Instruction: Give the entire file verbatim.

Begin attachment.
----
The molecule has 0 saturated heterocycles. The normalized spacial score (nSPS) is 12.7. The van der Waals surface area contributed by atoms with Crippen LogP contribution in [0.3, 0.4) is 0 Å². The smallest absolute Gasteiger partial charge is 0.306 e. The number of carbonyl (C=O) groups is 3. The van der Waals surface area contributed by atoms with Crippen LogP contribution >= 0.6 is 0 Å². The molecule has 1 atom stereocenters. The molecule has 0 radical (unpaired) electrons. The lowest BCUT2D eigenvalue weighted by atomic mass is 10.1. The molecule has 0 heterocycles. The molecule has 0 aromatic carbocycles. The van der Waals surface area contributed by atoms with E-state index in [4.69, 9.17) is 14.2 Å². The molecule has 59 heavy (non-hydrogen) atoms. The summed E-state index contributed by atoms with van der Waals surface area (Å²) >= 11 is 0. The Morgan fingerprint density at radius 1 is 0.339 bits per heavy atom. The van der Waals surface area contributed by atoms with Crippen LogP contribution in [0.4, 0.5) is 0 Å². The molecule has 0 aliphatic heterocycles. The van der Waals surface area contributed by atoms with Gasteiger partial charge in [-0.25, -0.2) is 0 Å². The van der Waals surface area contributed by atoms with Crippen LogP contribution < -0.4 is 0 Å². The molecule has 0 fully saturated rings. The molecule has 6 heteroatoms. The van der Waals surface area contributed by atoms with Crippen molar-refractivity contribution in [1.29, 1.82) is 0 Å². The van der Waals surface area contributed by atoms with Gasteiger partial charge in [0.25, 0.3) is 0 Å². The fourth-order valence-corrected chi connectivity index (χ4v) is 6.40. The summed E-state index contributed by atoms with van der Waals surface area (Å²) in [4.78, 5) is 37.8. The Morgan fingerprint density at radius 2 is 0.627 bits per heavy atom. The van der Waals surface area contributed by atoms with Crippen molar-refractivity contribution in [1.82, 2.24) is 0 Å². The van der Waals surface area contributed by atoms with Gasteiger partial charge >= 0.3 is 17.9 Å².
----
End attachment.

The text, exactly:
The molecule has 0 saturated heterocycles. The normalized spacial score (nSPS) is 12.7. The van der Waals surface area contributed by atoms with Crippen LogP contribution in [0.3, 0.4) is 0 Å². The smallest absolute Gasteiger partial charge is 0.306 e. The number of carbonyl (C=O) groups is 3. The van der Waals surface area contributed by atoms with Crippen LogP contribution >= 0.6 is 0 Å². The molecule has 1 atom stereocenters. The molecule has 0 radical (unpaired) electrons. The lowest BCUT2D eigenvalue weighted by atomic mass is 10.1. The molecule has 0 heterocycles. The molecule has 0 aromatic carbocycles. The van der Waals surface area contributed by atoms with E-state index in [4.69, 9.17) is 14.2 Å². The molecule has 59 heavy (non-hydrogen) atoms. The summed E-state index contributed by atoms with van der Waals surface area (Å²) >= 11 is 0. The Morgan fingerprint density at radius 1 is 0.339 bits per heavy atom. The van der Waals surface area contributed by atoms with Crippen LogP contribution in [0.4, 0.5) is 0 Å². The molecule has 0 aliphatic heterocycles. The van der Waals surface area contributed by atoms with Gasteiger partial charge in [-0.25, -0.2) is 0 Å². The van der Waals surface area contributed by atoms with Crippen LogP contribution < -0.4 is 0 Å². The molecule has 0 fully saturated rings. The molecule has 6 heteroatoms. The van der Waals surface area contributed by atoms with Crippen molar-refractivity contribution in [1.29, 1.82) is 0 Å². The van der Waals surface area contributed by atoms with Gasteiger partial charge in [0.25, 0.3) is 0 Å². The fourth-order valence-corrected chi connectivity index (χ4v) is 6.40. The summed E-state index contributed by atoms with van der Waals surface area (Å²) in [4.78, 5) is 37.8. The Morgan fingerprint density at radius 2 is 0.627 bits per heavy atom. The van der Waals surface area contributed by atoms with Crippen molar-refractivity contribution in [1.82, 2.24) is 0 Å². The van der Waals surface area contributed by atoms with Gasteiger partial charge >= 0.3 is 17.9 Å².